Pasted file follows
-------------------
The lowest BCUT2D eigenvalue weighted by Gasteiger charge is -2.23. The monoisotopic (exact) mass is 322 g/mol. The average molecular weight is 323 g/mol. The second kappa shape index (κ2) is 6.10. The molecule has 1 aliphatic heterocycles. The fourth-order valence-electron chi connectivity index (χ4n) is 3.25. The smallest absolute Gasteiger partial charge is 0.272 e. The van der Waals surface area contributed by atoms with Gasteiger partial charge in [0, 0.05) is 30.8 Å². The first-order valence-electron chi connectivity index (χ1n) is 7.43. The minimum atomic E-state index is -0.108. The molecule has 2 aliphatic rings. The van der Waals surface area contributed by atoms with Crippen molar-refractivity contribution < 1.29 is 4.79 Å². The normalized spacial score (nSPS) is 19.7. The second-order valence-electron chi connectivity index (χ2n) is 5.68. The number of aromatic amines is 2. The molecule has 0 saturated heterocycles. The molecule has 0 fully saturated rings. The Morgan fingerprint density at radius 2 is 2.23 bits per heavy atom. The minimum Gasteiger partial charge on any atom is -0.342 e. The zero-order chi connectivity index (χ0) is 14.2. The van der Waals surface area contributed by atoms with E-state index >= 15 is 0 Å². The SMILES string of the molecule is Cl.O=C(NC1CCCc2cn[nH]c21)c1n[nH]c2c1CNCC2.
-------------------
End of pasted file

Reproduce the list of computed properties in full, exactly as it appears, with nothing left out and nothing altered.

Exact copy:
The lowest BCUT2D eigenvalue weighted by Gasteiger charge is -2.23. The monoisotopic (exact) mass is 322 g/mol. The average molecular weight is 323 g/mol. The second kappa shape index (κ2) is 6.10. The molecule has 1 aliphatic heterocycles. The fourth-order valence-electron chi connectivity index (χ4n) is 3.25. The smallest absolute Gasteiger partial charge is 0.272 e. The van der Waals surface area contributed by atoms with Gasteiger partial charge in [0, 0.05) is 30.8 Å². The first-order valence-electron chi connectivity index (χ1n) is 7.43. The minimum atomic E-state index is -0.108. The molecule has 2 aliphatic rings. The van der Waals surface area contributed by atoms with Crippen molar-refractivity contribution < 1.29 is 4.79 Å². The normalized spacial score (nSPS) is 19.7. The second-order valence-electron chi connectivity index (χ2n) is 5.68. The number of aromatic amines is 2. The molecule has 0 saturated heterocycles. The molecule has 0 fully saturated rings. The Morgan fingerprint density at radius 2 is 2.23 bits per heavy atom. The minimum Gasteiger partial charge on any atom is -0.342 e. The zero-order chi connectivity index (χ0) is 14.2. The van der Waals surface area contributed by atoms with E-state index >= 15 is 0 Å². The SMILES string of the molecule is Cl.O=C(NC1CCCc2cn[nH]c21)c1n[nH]c2c1CNCC2.